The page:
Is Digital Health Dead? How to tackle costs, waste, and confusion in healthcare
by Cynthia Nustad, Jun. 6, 2017
Last month, an industry colleague shared in a presentation that he thought digital health was dead. I was a bit defensive and thought to myself “No way, there is still so much work to do.” However, as I thought through my response, I pondered where we are today and where we need to be in the future.
In the past decade, we have seen significant financial investment pour into healthcare start-ups. Several of the start-ups have already made an impact, and hundreds of others support small enterprises who innovated a creative point solution but have yet to see industry traction.
Innovation is key as healthcare is such a large problem to solve. In this next decade I hope to see a more focused approach to tackling the costs, waste, and confusion in healthcare. Our industry is complex, and we need stakeholders to lock arms toward a common goal of improving the whole of healthcare.
Industry Pivots and Innovation Needs for 2017 and Beyond
Integrated Workflow-based Solutions
A first step is developing integrated solutions that take the burden of work away from healthcare consumers. Far too often, we expect them to jump in and out of several applications or websites, and this places a major workload on healthcare recipients. We all frown at remembering many passwords, URLs, and other pieces of information; it is a hassle when the only thing syncing up the information across tools is our brain.
The provider and care teams need integrated data that is precise and ready at the point of care, and so do consumers. We must push interoperability. We have seen the personal health record (PHR) phase rise and fall, and the electronic health record (EHR) phase creates even more disparate point solutions. Our next phase should use new capabilities — such as blockchain — and secure patterns for knitting disparate pieces of information together to improve workflow and value.
Longitudinal Patterns and Analysis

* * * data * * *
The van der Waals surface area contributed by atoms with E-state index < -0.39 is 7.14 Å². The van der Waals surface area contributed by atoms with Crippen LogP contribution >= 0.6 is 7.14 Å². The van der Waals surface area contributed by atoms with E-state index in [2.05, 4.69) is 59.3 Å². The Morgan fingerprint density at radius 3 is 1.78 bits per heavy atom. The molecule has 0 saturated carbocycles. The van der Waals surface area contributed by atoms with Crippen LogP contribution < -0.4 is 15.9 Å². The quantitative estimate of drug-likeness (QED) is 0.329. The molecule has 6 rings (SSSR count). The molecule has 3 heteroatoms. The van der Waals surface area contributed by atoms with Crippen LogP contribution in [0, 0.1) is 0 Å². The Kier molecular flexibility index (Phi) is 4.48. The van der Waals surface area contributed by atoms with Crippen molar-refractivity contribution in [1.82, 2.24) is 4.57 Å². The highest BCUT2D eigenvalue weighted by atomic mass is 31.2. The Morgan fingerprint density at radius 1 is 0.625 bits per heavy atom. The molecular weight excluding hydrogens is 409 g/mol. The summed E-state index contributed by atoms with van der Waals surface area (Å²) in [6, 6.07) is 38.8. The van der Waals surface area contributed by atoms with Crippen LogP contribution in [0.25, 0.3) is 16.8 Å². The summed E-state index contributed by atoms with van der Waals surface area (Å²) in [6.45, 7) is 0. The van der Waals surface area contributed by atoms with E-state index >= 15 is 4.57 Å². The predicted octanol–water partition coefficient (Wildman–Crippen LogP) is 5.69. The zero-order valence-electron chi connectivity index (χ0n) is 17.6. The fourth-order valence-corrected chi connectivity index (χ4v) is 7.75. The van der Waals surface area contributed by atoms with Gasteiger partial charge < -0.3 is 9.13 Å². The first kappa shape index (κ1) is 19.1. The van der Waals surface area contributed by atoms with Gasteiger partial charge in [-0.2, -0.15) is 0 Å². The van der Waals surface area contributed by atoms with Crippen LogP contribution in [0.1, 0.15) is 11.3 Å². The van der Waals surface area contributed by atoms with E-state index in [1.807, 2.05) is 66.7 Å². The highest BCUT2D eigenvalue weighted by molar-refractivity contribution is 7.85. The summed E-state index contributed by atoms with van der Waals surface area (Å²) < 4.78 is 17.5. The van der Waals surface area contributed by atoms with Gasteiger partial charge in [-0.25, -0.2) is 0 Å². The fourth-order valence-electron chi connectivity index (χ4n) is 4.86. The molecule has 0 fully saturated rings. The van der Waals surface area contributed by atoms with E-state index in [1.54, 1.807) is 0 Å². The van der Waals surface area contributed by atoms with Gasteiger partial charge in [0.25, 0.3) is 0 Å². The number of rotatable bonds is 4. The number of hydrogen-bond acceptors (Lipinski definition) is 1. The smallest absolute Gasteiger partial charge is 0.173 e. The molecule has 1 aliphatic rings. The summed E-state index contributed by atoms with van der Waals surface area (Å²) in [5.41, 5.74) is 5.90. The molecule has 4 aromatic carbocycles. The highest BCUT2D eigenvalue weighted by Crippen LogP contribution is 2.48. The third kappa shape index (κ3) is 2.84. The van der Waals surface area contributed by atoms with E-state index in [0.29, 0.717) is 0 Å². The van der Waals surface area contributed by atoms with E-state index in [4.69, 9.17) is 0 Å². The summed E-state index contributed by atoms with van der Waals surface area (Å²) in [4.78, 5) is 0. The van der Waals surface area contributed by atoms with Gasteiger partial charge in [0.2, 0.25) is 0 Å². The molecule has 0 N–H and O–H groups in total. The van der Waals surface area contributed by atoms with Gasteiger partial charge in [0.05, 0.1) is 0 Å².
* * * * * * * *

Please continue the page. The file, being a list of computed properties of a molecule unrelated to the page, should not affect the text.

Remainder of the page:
As consumers, we have different needs across our lifetimes, so we need tools that paint the most comprehensive picture possible and at the time of need. We need to understand the changing phases of life needs, including physical and behavioral needs. It would be a major advancement to have a graphic – almost like an ancestry map – that includes genetic influences and markers, environmental markers, diagnostics, mental health, and health behaviors markers. These markers would be invaluable for predicting future needs.
Consumers expect more, and healthcare needs to deliver. I don’t want to hear generic statements like “most” patients experience “this.” I want to advance the conversation between the healthcare consumer and the healthcare practitioner, maybe something like, “I have looked at all of your patient, wellness, and genomic data. I believe the best course of action to help you personally is ….” And at that precise moment we really, truly have better engagement.
These capabilities are difficult to achieve. With different stakeholders and factions, along with changing regulatory, privacy, legal, security, and technology limitations, this will be challenging yet rewarding work. Innovation needs to have fewer disparate point solutions and more integrated workflow enabling capabilities that make healthcare simpler.
So in truth, I don’t think digital health is dead. I think it was the jump-start of a tougher “blue collar” phase of innovation, built around technical solutions and services that truly make an impact in customer experience and the cost of healthcare. A simple app isn’t going to revolutionize our industry, but rather, solutions will infuse into workflow to make healthcare more efficient for everyone.
Cynthia Nustad is executive vice president, chief strategy officer for HMS.